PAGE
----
An oddly short chapter. I glance at the complete diaries and truly do not know what criteria Leonard used, so much reading and writing not included. However. She begins with her birthday again. She is 38. “A great deal happier than I was at 28; and happier today than I was yesterday having this afternoon arrived at some idea of a new form for a new novel.” Which will be Jacob’s Room, a new main heading.
“I figure that the approach will be entirely different this time: no scaffolding; scarcely a brick to be seen; all crepuscular, but the heart, the passion, humour, everything as bright as fire in the mist. Then I’ll find room for so much–a gaiety–an inconsequence–a light spirited stepping at my sweet will.”
I have to say, this isn’t exactly writing advice as we know it. But it is helpful to read as a writer, to watch her feel her way toward a new way of forming a novel, how that process is more vision and sensations than hardware.
“The danger is the damned egotistical self…” I’m going to put in a main heading for ego: as obstacle in writing and see if more turns up. Indexing also requires a certain amount of feeling your way, the sense that an idea is important to the author when you first encounter it. Stick it in, see if it comes up again, you can always take it out later when you edit. And I’m going to give ego a see also self-appraisal and again resist “narcissism!” Dang it though, I’m going to put it in anyway because I’ve thought of it twice, and that means someone else may think of it. I’ll just redirect it, as I keep doing, with See self-appraisal and See ego and see where it all takes me. Again, a lot shifts as I go, and will even more in the final edit.
She imagines this new book will take hands with Kew Gardens and “Mark on the Wall, The” and dance in unity with them. “What the unity will be I have yet to discover…” isn’t that a lovely image of an author’s works. Matisse popped right into my head.
But, that’s a free association step too far. Back to Virginia. She evaluates her self, past and self, future and is critical but kind with both.
Others are critical and kind with her new essay on Henry James and she is irritated with an old man (65, she looked him up), who attacked it and insinuated that she must be one of James’ “sentimental lady” friends. She is mortified, but also puts it down to being “a woman writing well, and writing in The Times.” She is philosophical about it too, that there is always a grain of truth in criticism, and she is “damnably refined” when she writes for that paper.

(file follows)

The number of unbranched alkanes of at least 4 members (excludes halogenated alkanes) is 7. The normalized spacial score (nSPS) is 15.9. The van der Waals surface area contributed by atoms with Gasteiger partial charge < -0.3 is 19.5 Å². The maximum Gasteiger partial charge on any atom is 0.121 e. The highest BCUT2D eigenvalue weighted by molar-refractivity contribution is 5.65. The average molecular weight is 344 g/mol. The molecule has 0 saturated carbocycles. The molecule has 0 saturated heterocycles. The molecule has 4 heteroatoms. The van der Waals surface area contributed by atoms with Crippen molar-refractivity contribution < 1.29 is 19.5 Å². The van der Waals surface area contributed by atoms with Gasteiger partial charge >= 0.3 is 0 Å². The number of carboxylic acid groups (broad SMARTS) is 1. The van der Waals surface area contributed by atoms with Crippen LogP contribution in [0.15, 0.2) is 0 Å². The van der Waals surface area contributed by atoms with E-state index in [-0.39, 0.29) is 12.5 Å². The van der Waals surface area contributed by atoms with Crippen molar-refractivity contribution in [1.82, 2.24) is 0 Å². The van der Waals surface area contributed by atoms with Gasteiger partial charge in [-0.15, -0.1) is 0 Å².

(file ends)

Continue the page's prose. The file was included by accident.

Beginning a new book, and the process of that — so many intertwined thoughts and emotions, so many questions for me on how to phrase them so that others can find them! Emotions I might not index for a client with limited space, but I think they are important here, so I’m doing them. Putting them all in for later editing. Determination, doubts, beginning a new book, new book, beginning a, process of writing, difficulty of writing… I don’t know, time will tell. She compares writing a book to walking a long distance, the excitement at first, turning to doubts, turning to steady determination.
More books, more authors. Some ad hominem about Conrad, Joseph which I will show to my 17 year old. He has to read Heart of Darkness for school this month, and keeps appearing in doorways saying “why?” and “frickin’ racist.”
Some thoughts on entertainment value in Don Quixote and now that I have that main heading I realize she was just talking about that quality in her own fiction, I overlooked it, and have to go back. And then also intention, of writers.
She charges ahead with Jacob’s Room. They have a visit from T. S. Eliot, and she stalls out, can’t write, gets depressed. And then of course she’s depressed about everything: money, lack of children, living so far from everyone, the price of groceries, aging, Ireland… “And with it all how happy I am–if it weren’t for my feeling that it’s a strip of pavement over an abyss. New heading for happiness. I have to go back again and look for where I missed it, because looking back to the start of this entry, there it is! She’s not known for it, though she did have a lot. Good to note where it appears.